Red snapper days for Florida state waters and the private recreational fisherman have been set.

The Florida Fish and Wildlife Conservation Commission at a recent meeting in Gainesville set the season for the much sought after red snapper for June 11 through July 12, with a possible fall reopening if quota is available.

“This season will apply to those fishing from private recreational vessels in state and federal waters and to charter vessels that do not have a federal reef fish permit and are limited to fishing in state waters only,” according to a news release from the FWC.

State waters are from the shoreline out to nine nautical miles.

The red snapper season for the federally permitted charter boats fishing in federal waters, nine nautical miles out to 200 miles, has not yet been set.

But for the recreational fishermen wishing to fish for red snapper in state waters they need to acquire a Gulf Reef Fish Angler designation on their license, according to FWC. And for the charter for hire vessel that doesn’t have a federal permit and is limited to fishing in state water, they will need to get a State Gulf Reef Fish Charter designation on their license.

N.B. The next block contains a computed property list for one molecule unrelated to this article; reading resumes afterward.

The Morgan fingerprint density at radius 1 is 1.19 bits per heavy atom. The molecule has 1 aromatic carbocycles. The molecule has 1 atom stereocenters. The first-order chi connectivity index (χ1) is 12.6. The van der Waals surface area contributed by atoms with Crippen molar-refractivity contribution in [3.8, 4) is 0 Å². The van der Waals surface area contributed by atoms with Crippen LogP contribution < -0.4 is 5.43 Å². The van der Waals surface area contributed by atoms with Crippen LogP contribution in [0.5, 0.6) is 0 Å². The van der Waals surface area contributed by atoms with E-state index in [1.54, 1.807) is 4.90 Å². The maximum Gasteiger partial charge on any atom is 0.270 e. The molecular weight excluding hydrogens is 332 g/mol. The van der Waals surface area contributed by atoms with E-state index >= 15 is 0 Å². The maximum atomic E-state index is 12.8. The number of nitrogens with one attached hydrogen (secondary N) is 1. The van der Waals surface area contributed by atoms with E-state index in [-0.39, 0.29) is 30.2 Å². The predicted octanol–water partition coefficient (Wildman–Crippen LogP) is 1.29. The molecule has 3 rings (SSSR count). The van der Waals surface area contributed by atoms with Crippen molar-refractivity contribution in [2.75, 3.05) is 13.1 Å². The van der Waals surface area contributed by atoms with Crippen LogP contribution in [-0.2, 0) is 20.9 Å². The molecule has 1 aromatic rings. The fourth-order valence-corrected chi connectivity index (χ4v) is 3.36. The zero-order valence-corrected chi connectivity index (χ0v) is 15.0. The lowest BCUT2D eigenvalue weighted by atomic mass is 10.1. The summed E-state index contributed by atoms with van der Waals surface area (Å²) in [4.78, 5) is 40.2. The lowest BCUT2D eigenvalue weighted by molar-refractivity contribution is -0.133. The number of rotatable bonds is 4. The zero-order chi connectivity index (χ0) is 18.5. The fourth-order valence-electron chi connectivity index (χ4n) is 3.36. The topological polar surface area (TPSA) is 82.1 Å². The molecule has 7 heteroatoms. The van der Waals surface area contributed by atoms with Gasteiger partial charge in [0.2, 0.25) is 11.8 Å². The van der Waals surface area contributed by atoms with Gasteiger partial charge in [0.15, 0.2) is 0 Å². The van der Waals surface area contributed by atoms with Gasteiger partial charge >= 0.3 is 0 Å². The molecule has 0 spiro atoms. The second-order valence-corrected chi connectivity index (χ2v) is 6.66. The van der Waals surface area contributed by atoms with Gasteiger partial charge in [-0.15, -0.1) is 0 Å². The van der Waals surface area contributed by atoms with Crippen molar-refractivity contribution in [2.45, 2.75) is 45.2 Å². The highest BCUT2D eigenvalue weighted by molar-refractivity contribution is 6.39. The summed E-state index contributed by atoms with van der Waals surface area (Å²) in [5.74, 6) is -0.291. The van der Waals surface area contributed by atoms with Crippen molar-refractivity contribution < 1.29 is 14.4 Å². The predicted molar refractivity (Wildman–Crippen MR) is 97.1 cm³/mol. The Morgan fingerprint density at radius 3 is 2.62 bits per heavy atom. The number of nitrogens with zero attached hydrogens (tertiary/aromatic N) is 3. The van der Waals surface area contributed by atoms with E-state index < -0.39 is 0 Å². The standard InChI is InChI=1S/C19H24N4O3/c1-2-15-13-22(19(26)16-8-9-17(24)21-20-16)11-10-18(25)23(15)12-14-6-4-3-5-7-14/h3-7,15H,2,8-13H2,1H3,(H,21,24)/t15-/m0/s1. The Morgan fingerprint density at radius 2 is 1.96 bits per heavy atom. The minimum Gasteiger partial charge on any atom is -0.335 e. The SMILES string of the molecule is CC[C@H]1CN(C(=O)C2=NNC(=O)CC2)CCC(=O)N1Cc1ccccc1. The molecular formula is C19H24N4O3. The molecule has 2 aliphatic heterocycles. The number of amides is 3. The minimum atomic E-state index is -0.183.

The designations are free, but are needed to account for who is fishing for red snapper or reef fish.

“We were pushing for more than that,” said Capt. Jim Green, president of the Destin Charter Boat Association.

He explained that they would like to see a charge for the permit, and for the fishermen to be more accountable by hailing in and out and reporting what they caught.

“But this doesn’t do that … but it’s a step in the right direction,” he said.

Last year, the recreational fisherman got 40 days to fish for red snapper, but because they overfished the fishery it’s been cut back to 32 days.

“If you want something better it’s going to take change,” Green said. “But you have to get involved and do your part.”

The decrease in days is what the charter boat captains experienced back in 2014, when they were cut down to nine days. But since then their days have increased and last year enjoyed 51 days of red snapper fishing.

“If you feel short changed … that should bring in a culture to want to do more,” Green said. “The reef permit is easy.”

Tim Broom of Half Hitch Tackle suggested an app to help with the process of accountability.

“We need an app that you sign into when you go fishing … sign out at end of the day and you record what you caught as a recreational fisherman,” Broom said. “And if we all counted our fish we might find out that we would get a lot more access.

“Everybody has a smart phone nowadays and an app would be the easiest way to do that.”